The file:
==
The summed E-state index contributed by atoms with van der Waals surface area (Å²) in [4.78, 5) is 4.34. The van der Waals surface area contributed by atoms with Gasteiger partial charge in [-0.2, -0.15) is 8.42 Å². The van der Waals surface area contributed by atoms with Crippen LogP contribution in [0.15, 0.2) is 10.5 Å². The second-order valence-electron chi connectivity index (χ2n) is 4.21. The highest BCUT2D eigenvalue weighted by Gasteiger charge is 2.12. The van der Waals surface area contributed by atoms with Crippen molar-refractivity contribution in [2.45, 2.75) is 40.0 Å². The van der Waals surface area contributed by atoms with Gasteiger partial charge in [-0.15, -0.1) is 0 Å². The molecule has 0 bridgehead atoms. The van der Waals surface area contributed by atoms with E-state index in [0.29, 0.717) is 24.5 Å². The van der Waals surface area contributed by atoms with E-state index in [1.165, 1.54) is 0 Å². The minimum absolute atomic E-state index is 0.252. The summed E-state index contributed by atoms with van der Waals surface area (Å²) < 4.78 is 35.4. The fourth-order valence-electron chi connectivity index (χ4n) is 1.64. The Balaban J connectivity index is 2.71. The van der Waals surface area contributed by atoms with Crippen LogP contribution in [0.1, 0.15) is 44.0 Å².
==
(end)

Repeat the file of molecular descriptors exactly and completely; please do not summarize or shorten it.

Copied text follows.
The summed E-state index contributed by atoms with van der Waals surface area (Å²) in [4.78, 5) is 4.34. The van der Waals surface area contributed by atoms with Gasteiger partial charge in [-0.2, -0.15) is 8.42 Å². The van der Waals surface area contributed by atoms with Crippen LogP contribution in [0.15, 0.2) is 10.5 Å². The second-order valence-electron chi connectivity index (χ2n) is 4.21. The highest BCUT2D eigenvalue weighted by Gasteiger charge is 2.12. The van der Waals surface area contributed by atoms with Crippen molar-refractivity contribution in [2.45, 2.75) is 40.0 Å². The van der Waals surface area contributed by atoms with Gasteiger partial charge in [-0.15, -0.1) is 0 Å². The molecule has 0 bridgehead atoms. The van der Waals surface area contributed by atoms with E-state index in [0.29, 0.717) is 24.5 Å². The van der Waals surface area contributed by atoms with E-state index in [1.165, 1.54) is 0 Å². The minimum absolute atomic E-state index is 0.252. The summed E-state index contributed by atoms with van der Waals surface area (Å²) < 4.78 is 35.4. The fourth-order valence-electron chi connectivity index (χ4n) is 1.64. The Balaban J connectivity index is 2.71. The van der Waals surface area contributed by atoms with Crippen LogP contribution in [0.1, 0.15) is 44.0 Å².